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Just the Facts Ma’am

Dragnet’s Joe Friday may have never uttered those words, but he would be impressed nonetheless by the facts on crime. There was a fascinating piece by Erik Eckholm in yesterday’s New York Times on the Drop-in-crimedramatic reductions in crime over the past several decades. Overall, crime peaked in 1991 and has fallen steadily since then.

 

All of this leads to the big question: why? Is it a change in tactics (e.g., aggressive policing, the “broken window” theory)? Is it a product of an increase in the costs of criminality (e.g., mandatory sentencing and the decision to keep 1.5 million people in prison)? Is it a product of good economic times? Perhaps it simply reflects demographics (e.g., the aging of the population, the decline in teenage pregnancy)? In the end, law professor Franklin E. Zimring (UC-Berkeley) is quoted as describing the search for an explanation as “criminological astrology.”

 

Max Ehrenfreund (Washington Post Wonkblog) has designated the above “chart of the day” as “something of a Rorschach test. Everyone sees what they want to see in it.” That may be something of an overstatement. Certainly, the advocates of the war on drugs, police militarization, aggressive policing and harsh sentencing laws will view it as evidence that their strategies have worked. They will have the challenge of explaining why similar trends are evident elsewhere, including Canada, that have not embraced the US model. And I am not at all certain of how the Left would make sense of the fact that crime has fallen as inequality has increased.

Will the decline in crime have an impact on public policy? Will it lead to a rethinking of police militarization and mass incarceration? I hold little hope given that public opinion seems immune to the facts.

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Even if crime has fallen dramatically, according to Gallup the majority of Americans in most years on record believe that crime is getting worse. As Gallup observes: “federal crime statistics have not been highly relevant to the public’s crime perceptions in recent years.” A public concerned with crime and (willfully) ignorant of the long-term trends will continue to demand an aggressive police presence. And that demand will be met.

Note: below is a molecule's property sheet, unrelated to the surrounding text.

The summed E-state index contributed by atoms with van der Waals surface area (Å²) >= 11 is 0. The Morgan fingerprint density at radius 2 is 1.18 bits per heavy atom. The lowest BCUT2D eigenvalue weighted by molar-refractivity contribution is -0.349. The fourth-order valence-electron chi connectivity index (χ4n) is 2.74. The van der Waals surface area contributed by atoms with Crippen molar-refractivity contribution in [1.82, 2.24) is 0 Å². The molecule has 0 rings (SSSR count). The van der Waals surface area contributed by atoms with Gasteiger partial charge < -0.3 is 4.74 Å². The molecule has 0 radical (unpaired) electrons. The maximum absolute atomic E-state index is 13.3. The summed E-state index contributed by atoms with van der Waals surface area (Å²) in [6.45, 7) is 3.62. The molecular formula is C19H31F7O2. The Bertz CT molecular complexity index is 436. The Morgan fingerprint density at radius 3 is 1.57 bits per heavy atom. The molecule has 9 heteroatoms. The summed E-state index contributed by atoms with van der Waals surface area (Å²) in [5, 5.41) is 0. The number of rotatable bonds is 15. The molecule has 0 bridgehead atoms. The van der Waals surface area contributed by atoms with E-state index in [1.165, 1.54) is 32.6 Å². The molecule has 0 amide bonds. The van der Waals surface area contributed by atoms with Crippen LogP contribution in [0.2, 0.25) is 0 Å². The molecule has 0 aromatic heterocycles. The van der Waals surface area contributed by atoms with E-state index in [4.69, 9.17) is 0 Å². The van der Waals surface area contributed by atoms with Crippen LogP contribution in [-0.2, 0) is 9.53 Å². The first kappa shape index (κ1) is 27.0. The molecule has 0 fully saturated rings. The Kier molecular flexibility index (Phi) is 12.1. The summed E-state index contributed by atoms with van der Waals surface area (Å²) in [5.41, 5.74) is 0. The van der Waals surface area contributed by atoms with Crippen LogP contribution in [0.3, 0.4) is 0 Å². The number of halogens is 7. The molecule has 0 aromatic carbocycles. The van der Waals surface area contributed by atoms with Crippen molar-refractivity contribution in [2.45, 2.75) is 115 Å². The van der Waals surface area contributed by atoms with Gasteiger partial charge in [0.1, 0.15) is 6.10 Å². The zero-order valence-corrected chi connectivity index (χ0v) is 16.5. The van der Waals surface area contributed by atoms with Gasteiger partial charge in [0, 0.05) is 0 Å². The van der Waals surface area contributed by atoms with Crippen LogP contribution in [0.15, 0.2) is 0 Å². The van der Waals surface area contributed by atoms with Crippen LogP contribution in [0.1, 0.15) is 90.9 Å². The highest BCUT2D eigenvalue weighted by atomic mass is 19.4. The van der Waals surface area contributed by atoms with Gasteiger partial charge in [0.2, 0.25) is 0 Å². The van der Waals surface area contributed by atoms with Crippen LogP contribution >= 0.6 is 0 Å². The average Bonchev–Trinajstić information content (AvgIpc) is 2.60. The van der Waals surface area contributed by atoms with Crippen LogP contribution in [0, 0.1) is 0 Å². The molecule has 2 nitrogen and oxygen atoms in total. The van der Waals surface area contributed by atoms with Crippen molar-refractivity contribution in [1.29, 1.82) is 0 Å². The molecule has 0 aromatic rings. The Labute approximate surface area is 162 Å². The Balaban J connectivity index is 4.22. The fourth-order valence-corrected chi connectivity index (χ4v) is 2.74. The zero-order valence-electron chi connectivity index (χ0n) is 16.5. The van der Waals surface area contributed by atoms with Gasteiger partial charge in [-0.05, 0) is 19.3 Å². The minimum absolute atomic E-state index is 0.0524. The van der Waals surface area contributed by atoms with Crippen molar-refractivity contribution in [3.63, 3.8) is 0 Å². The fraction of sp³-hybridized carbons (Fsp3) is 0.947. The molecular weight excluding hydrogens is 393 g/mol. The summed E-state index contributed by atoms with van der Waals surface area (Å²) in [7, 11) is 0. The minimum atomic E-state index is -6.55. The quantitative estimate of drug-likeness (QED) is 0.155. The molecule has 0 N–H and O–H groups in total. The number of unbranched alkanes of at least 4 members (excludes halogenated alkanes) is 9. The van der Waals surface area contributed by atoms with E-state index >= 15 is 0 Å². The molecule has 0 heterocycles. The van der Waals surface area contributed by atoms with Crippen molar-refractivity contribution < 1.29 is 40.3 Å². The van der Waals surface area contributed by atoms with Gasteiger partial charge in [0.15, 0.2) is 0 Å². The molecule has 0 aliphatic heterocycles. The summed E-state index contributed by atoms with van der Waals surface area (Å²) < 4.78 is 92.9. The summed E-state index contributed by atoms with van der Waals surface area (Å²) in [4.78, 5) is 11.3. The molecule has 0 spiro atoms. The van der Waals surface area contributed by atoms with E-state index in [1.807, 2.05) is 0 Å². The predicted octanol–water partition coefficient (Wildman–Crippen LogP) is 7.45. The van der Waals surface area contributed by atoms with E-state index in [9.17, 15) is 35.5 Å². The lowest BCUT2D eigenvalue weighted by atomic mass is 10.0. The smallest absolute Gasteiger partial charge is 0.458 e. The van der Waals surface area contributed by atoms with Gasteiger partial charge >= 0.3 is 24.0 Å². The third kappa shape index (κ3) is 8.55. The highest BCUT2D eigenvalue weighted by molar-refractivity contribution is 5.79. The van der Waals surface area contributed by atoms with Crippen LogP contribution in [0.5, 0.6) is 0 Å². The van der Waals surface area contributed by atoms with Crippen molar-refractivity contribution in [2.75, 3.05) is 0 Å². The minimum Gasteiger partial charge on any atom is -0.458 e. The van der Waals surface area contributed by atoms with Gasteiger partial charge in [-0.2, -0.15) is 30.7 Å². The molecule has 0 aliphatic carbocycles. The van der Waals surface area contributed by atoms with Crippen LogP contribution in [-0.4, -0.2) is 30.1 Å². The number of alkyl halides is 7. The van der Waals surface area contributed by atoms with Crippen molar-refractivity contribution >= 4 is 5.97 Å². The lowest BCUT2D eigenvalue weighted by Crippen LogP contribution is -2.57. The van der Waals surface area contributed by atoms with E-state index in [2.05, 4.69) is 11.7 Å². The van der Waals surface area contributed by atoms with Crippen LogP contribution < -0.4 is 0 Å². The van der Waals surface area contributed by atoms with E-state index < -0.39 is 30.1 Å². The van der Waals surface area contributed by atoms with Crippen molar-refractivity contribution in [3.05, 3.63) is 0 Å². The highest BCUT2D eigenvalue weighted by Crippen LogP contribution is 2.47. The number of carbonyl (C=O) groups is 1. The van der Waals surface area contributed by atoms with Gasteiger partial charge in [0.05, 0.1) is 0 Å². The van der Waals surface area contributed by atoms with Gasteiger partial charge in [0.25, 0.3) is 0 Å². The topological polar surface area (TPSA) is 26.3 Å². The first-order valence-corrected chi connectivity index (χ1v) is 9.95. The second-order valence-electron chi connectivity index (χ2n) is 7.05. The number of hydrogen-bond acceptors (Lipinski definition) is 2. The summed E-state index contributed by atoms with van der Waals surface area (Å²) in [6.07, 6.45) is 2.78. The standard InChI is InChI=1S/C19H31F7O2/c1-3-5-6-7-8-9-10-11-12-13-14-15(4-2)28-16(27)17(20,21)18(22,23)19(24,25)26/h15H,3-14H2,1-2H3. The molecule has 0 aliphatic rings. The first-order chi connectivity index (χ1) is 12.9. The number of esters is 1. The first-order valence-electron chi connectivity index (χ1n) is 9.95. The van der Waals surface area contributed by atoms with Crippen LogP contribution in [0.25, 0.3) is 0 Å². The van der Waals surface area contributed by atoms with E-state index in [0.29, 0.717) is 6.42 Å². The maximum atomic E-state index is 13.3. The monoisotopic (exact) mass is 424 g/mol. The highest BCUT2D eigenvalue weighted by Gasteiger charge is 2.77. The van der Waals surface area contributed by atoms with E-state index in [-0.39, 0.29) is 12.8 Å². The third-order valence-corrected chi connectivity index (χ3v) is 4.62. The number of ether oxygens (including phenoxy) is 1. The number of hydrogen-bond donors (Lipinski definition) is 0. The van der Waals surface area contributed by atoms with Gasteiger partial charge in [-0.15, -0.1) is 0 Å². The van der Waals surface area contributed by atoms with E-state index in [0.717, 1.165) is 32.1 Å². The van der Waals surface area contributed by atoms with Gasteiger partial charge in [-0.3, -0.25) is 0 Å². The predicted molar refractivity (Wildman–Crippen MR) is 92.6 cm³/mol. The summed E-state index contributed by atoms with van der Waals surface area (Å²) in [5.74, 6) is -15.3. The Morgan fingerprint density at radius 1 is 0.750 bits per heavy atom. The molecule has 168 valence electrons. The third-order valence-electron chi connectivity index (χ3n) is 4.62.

The number of people ages 18-64 receiving Social Security Disability Insurance (SSDI) under the Old-Age, Survivors and Disability (OASDI) program has increased dramatically in the recent past. Ana Swanson (Washington Post, Wonk Blog) has brief piece that focuses on SSDI. It includes a map (by Seth Kadish, Vizual Statistix) graphically representing the percentage of beneficiaries who are retired  (the lighter the color, the lower the percentage retired).

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The expansion of disability is partially an exercise in cost-shifting in an economy that is failing to provide jobs. As Swanson notes, some of the increase is a product of aging (the older you get, the more likely it is that you will become disabled). “But it’s also due to efforts by states, often in cooperation with private companies, to move people off of unemployment benefits, which states need to pay for, and onto disability, which is a federal program.” All of this has an additional benefit: the 9 million disabled workers are not counted as unemployed.

The cost shifting strategy has its limits, of course. The SSDI trust fund runs dry in 2016, which will result in a 20 percent reduction in disability payments. In the past, transfers from the larger OASDI trust fund would have covered shortfalls, thereby delaying the pressure for reform. But this week, the House GOP adopted a rule prohibiting transfers from the OASDI trust fund, suggesting that reform of Social Security Disability Insurance may finally be forced on to the agenda.